This Child grew up. He opened the eyes of the blind man. He opened the ears of the deaf. He stilled the storm and raised the dead. He preached the kingdom of God having come in Him. He was nailed to a cross. See the lengths to which God will go to rescue us! He divests Himself of His glory. He removes His royal robes and exchanges them for diapers.
He hides His power and His majesty under the weakness of the infant in the manger, the man on the cross.
So rejoice, "Do not be afraid. I bring you good news of great joy that will be for all the people. Today in the town of David a Savior has been born to you; he is Christ the Lord."
1.Enthusiasm is contagious: When we are doing expense reports, creating new email lists and campaigns, travel arrangements and finding new congregations to go to and all of the ‘busy work’ we must do to it is difficult to maintain our enthusiasm and focus. When we visit a new congregation and get to know a new community we are revived! The congregation’s energy and genuine enthusiasm for what we are called to do continues to renew both of us. 2.A new respect for the frequent flyers: It is difficult to maintain a sense of normalcy. I often lose track of time thinking I did something last year when it was actually two years ago. 3.Always Keep a sense of Wonder: You often find support in the most surprising and unlikely places. Just keep on doing your footwork! God provides. 4.Delight in the little things: Nothing is permanent. 5.When it comes to packing, less is best but have your essentials: Makeup remover wipes, things in zip lock bags, light rain gear. Bring a belt! 6.Every church building has a story: Beautiful architecture, stained glass windows, alters, crucifixes, statues, paraments and banners. I have seen over 50 sanctuaries. But the best part? Talking to the members and listening to the stories about the beautiful things that I see. 7.Pastors and their wives are amazing people with some amazing stories. 8.I enjoy building relationships:My mom always told people that I liked to collect friends. I do! My collection is one of the best and largest I’ve EVER had!! 9.A working knowledge of Craigslist: I love getting rid of things and get excited thinking about the next thing I want to sell or give away. My poor husband! 10.We really are “Six Degrees of Kevin Bacon”: Those crazy Lutheran circles. I’m pretty sure I had a connection with someone at almost every church we visited!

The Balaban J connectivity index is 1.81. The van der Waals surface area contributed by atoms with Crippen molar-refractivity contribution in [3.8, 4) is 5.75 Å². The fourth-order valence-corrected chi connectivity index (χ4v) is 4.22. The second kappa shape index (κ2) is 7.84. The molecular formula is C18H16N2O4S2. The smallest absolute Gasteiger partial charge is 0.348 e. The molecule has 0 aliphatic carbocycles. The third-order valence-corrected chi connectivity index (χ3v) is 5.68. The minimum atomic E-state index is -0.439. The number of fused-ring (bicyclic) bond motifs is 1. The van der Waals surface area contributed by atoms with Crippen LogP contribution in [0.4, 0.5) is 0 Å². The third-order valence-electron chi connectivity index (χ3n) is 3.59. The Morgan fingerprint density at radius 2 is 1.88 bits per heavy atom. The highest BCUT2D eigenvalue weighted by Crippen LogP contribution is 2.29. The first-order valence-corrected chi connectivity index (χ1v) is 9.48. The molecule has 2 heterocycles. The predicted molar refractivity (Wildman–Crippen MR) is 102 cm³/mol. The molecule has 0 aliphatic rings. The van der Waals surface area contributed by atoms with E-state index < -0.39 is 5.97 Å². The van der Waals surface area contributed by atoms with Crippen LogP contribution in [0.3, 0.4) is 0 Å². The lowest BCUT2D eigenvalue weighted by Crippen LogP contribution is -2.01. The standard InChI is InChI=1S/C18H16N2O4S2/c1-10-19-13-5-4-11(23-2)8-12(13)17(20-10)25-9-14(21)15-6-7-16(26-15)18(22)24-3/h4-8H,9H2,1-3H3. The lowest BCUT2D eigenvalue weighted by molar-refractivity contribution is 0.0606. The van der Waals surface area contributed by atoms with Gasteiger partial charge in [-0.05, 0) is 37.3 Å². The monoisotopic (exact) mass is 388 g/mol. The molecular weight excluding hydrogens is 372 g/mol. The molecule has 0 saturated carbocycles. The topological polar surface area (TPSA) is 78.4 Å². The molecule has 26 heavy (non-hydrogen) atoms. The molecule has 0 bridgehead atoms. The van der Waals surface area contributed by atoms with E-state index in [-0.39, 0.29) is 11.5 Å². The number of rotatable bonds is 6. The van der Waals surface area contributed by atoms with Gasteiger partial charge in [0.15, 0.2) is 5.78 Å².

my husband and I first were married and as we were merging our households
together I became the owner of a lovely little potted palm tree my husband
affectionately called “Mr. Palmy”. When we moved into our first home in Orange
County, California “Mr. Palmy” was planted into the ground of our tiny
backyard, and there it took root. Another palm tree went into the ground soon
after and as our trees took root, our married lives took root. We added our
shelter dog Rufus to our household as well as a host of new friends into the
circle of our growing marriage. We have many happy memories of our little condo
in Santa Ana.
decided to go back to see our old condo, and as I looked up above the garages
Mr. Palmy was soaring at least fifteen feet higher than our garage! His
‘friend’ had thrived as well, and both of them looked magnificent! It was a
stark reminder of how much time had passed as well as the change and growth
that still happens even when I am not around to witness it.
we were raising support in Southern California for a few months I had a chance
to stay for more than just a “vacation stay”. And like the change I saw in “Mr.
Palmy” Iwitnessed change all around me
every day. The state gone through some changes (more crowded, drought
conditions and a bigger homeless population). Some of my friends had really
changed, some had moved and a couple had passed away while I was gone. My perceptions
had a new twist to them as well. Life
did not stand still while I was away for three years. Change was everywhere,
and as unsettling as it was, I was now a sojourner in a place I used to call
I take a deep breath at the end of the day, and I think about moving to a far
off and foreign land, I am filled with gratitude for a God who does not change.
One of my favorite hymns is “Abide with
Me”. This second verse gives me great comfort: